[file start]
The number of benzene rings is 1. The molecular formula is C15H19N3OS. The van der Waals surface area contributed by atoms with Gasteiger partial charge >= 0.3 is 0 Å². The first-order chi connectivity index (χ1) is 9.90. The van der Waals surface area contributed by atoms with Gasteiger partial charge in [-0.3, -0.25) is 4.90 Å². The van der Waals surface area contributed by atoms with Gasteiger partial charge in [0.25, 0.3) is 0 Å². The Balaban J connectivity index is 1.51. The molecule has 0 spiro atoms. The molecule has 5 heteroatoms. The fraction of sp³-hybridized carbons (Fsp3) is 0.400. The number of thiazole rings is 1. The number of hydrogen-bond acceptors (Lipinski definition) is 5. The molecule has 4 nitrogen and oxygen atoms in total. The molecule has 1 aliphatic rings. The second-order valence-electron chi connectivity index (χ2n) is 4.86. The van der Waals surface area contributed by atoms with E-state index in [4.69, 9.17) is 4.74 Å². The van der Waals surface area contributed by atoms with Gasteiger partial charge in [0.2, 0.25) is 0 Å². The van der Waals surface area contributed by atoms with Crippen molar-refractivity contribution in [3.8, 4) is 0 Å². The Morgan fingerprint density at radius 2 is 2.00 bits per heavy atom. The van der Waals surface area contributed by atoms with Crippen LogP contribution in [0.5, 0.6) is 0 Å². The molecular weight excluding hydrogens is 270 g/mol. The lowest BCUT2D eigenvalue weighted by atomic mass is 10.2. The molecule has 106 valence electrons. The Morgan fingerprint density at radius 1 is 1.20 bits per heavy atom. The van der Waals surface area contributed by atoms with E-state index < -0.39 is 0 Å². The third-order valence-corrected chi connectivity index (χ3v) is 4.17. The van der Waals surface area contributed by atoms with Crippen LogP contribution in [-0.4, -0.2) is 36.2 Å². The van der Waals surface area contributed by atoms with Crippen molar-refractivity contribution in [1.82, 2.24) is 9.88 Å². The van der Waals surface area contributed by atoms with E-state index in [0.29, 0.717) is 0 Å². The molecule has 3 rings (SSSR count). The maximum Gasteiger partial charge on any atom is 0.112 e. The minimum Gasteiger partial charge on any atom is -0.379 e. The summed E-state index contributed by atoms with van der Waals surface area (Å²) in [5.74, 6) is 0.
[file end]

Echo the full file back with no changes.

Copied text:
The number of benzene rings is 1. The molecular formula is C15H19N3OS. The van der Waals surface area contributed by atoms with Gasteiger partial charge >= 0.3 is 0 Å². The first-order chi connectivity index (χ1) is 9.90. The van der Waals surface area contributed by atoms with Gasteiger partial charge in [-0.3, -0.25) is 4.90 Å². The van der Waals surface area contributed by atoms with Gasteiger partial charge in [0.25, 0.3) is 0 Å². The Balaban J connectivity index is 1.51. The molecule has 0 spiro atoms. The molecule has 5 heteroatoms. The fraction of sp³-hybridized carbons (Fsp3) is 0.400. The number of thiazole rings is 1. The number of hydrogen-bond acceptors (Lipinski definition) is 5. The molecule has 4 nitrogen and oxygen atoms in total. The molecule has 1 aliphatic rings. The second-order valence-electron chi connectivity index (χ2n) is 4.86. The van der Waals surface area contributed by atoms with E-state index in [4.69, 9.17) is 4.74 Å². The van der Waals surface area contributed by atoms with Gasteiger partial charge in [0.2, 0.25) is 0 Å². The van der Waals surface area contributed by atoms with Crippen molar-refractivity contribution in [3.8, 4) is 0 Å². The Morgan fingerprint density at radius 2 is 2.00 bits per heavy atom. The van der Waals surface area contributed by atoms with Crippen LogP contribution in [0.5, 0.6) is 0 Å². The molecular weight excluding hydrogens is 270 g/mol. The lowest BCUT2D eigenvalue weighted by atomic mass is 10.2. The molecule has 106 valence electrons. The Morgan fingerprint density at radius 1 is 1.20 bits per heavy atom. The van der Waals surface area contributed by atoms with E-state index < -0.39 is 0 Å². The third-order valence-corrected chi connectivity index (χ3v) is 4.17. The van der Waals surface area contributed by atoms with Crippen LogP contribution in [-0.4, -0.2) is 36.2 Å². The van der Waals surface area contributed by atoms with Crippen molar-refractivity contribution in [1.82, 2.24) is 9.88 Å². The van der Waals surface area contributed by atoms with E-state index in [0.29, 0.717) is 0 Å². The molecule has 3 rings (SSSR count). The maximum Gasteiger partial charge on any atom is 0.112 e. The minimum Gasteiger partial charge on any atom is -0.379 e. The summed E-state index contributed by atoms with van der Waals surface area (Å²) in [5.74, 6) is 0.